pub2018.bib

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@article{2018Icar..300..129M,
  author = {{Moore}, J.~M. and {Howard}, A.~D. and {Umurhan}, O.~M. and 
	{White}, O.~L. and {Schenk}, P.~M. and {Beyer}, R.~A. and {McKinnon}, W.~B. and 
	{Spencer}, J.~R. and {Singer}, K.~N. and {Grundy}, W.~M. and 
	{Earle}, A.~M. and {Schmitt}, B. and {Protopapa}, S. and {Nimmo}, F. and 
	{Cruikshank}, D.~P. and {Hinson}, D.~P. and {Young}, L.~A. and 
	{Stern}, S.~A. and {Weaver}, H.~A. and {Olkin}, C.~B. and {Ennico}, K. and 
	{Collins}, G. and {Bertrand}, T. and {Forget}, F. and {Scipioni}, F. and 
	{New Horizons Science Team}},
  title = {{Bladed Terrain on Pluto: Possible origins and evolution}},
  journal = {\icarus},
  keywords = {Pluto, Atmosphere, Ices, Mechanical properties, Geological processes, IR spectroscopy, Surface},
  year = 2018,
  volume = 300,
  pages = {129-144},
  abstract = {{Bladed Terrain on Pluto consists of deposits of massive CH$_{4}$,
which are observed to occur within latitudes 30{\deg} of the equator and
are found almost exclusively at the highest elevations ($\gt$ 2 km above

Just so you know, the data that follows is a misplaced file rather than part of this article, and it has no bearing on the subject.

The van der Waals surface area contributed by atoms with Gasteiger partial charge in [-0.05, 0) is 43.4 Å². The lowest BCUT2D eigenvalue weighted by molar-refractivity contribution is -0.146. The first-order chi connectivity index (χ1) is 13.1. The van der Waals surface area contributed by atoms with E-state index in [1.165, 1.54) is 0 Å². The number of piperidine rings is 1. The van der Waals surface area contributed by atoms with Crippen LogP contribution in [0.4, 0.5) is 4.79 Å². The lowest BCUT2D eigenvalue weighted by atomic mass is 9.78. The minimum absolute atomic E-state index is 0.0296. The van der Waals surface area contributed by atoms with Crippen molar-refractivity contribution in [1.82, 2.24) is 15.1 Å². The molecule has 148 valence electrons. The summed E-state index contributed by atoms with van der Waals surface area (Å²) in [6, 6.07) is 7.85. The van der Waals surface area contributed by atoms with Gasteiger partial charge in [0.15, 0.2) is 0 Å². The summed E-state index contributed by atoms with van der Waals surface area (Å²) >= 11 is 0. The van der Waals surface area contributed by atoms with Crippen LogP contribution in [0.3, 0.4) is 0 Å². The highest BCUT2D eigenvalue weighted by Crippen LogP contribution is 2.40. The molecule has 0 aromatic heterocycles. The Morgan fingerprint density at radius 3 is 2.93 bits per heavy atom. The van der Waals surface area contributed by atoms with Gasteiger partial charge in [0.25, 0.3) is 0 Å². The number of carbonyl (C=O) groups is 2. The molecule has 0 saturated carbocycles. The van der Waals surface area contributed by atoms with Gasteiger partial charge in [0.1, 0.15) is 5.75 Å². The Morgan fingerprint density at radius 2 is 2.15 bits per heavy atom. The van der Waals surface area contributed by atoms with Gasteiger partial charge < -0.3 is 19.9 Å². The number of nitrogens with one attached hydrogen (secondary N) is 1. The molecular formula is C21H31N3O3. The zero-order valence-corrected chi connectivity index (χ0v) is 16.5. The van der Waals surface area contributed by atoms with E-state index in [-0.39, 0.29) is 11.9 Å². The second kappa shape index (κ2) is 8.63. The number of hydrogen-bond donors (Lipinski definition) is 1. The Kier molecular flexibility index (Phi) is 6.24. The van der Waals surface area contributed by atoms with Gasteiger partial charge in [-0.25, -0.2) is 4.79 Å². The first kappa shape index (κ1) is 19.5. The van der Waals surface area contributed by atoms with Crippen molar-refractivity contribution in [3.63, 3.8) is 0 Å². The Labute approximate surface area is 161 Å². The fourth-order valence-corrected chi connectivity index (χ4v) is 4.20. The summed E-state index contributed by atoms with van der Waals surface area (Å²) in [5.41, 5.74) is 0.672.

the mean radius). Our analysis indicates that these deposits of
CH$_{4}$ preferentially precipitate at low latitudes where net
annual solar energy input is lowest. CH$_{4}$ and N$_{2}$
will both precipitate at low elevations. However, since there is much
more N$_{2}$ in the atmosphere than CH$_{4}$, the
N$_{2}$ ice will dominate at these low elevations. At high
elevations the atmosphere is too warm for N$_{2}$ to precipitate
so only CH$_{4}$ can do so. We conclude that following the time of
massive CH$_{4}$ emplacement; there have been sufficient
excursions in Pluto's climate to partially erode these deposits via
sublimation into the blades we see today. Blades composed of massive
CH$_{4}$ ice implies that the mechanical behavior of
CH$_{4}$ can support at least several hundred meters of relief at
Pluto surface conditions. Bladed Terrain deposits may be widespread in
the low latitudes of the poorly seen sub-Charon hemisphere, based on
spectral observations. If these locations are indeed Bladed Terrain
deposits, they may mark heretofore unrecognized regions of high
elevation.
}},
  doi = {10.1016/j.icarus.2017.08.031},
  adsurl = {http://adsabs.harvard.edu/abs/2018Icar..300..129M},
  adsnote = {Provided by the SAO/NASA Astrophysics Data System}
}